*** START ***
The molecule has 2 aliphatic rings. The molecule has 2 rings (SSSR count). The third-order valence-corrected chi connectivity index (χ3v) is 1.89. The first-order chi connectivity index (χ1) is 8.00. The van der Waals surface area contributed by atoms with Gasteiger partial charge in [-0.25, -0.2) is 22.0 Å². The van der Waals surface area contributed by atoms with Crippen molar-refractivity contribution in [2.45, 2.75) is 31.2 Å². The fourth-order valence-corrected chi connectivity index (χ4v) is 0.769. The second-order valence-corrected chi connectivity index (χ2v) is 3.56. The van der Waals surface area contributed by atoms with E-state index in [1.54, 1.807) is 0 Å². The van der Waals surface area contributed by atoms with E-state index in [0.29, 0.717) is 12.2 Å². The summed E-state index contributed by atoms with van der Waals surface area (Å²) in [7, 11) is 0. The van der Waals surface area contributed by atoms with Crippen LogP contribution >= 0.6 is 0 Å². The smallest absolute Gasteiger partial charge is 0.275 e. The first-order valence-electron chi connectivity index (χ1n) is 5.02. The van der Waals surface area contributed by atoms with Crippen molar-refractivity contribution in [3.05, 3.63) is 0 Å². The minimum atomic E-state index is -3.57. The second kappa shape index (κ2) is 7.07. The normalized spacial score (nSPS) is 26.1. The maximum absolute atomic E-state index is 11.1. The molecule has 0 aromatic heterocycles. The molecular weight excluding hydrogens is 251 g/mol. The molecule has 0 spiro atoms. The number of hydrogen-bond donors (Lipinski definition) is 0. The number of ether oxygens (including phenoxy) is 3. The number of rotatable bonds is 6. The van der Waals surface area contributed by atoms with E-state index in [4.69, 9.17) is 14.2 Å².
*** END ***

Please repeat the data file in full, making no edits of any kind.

The molecule has 2 aliphatic rings. The molecule has 2 rings (SSSR count). The third-order valence-corrected chi connectivity index (χ3v) is 1.89. The first-order chi connectivity index (χ1) is 8.00. The van der Waals surface area contributed by atoms with Gasteiger partial charge in [-0.25, -0.2) is 22.0 Å². The van der Waals surface area contributed by atoms with Crippen molar-refractivity contribution in [2.45, 2.75) is 31.2 Å². The fourth-order valence-corrected chi connectivity index (χ4v) is 0.769. The second-order valence-corrected chi connectivity index (χ2v) is 3.56. The van der Waals surface area contributed by atoms with E-state index in [1.54, 1.807) is 0 Å². The van der Waals surface area contributed by atoms with E-state index in [0.29, 0.717) is 12.2 Å². The summed E-state index contributed by atoms with van der Waals surface area (Å²) in [7, 11) is 0. The van der Waals surface area contributed by atoms with Crippen LogP contribution >= 0.6 is 0 Å². The smallest absolute Gasteiger partial charge is 0.275 e. The first-order valence-electron chi connectivity index (χ1n) is 5.02. The van der Waals surface area contributed by atoms with Crippen molar-refractivity contribution in [3.05, 3.63) is 0 Å². The minimum atomic E-state index is -3.57. The second kappa shape index (κ2) is 7.07. The normalized spacial score (nSPS) is 26.1. The maximum absolute atomic E-state index is 11.1. The molecule has 0 aromatic heterocycles. The molecular weight excluding hydrogens is 251 g/mol. The molecule has 0 spiro atoms. The number of hydrogen-bond donors (Lipinski definition) is 0. The number of ether oxygens (including phenoxy) is 3. The number of rotatable bonds is 6. The van der Waals surface area contributed by atoms with E-state index in [4.69, 9.17) is 14.2 Å².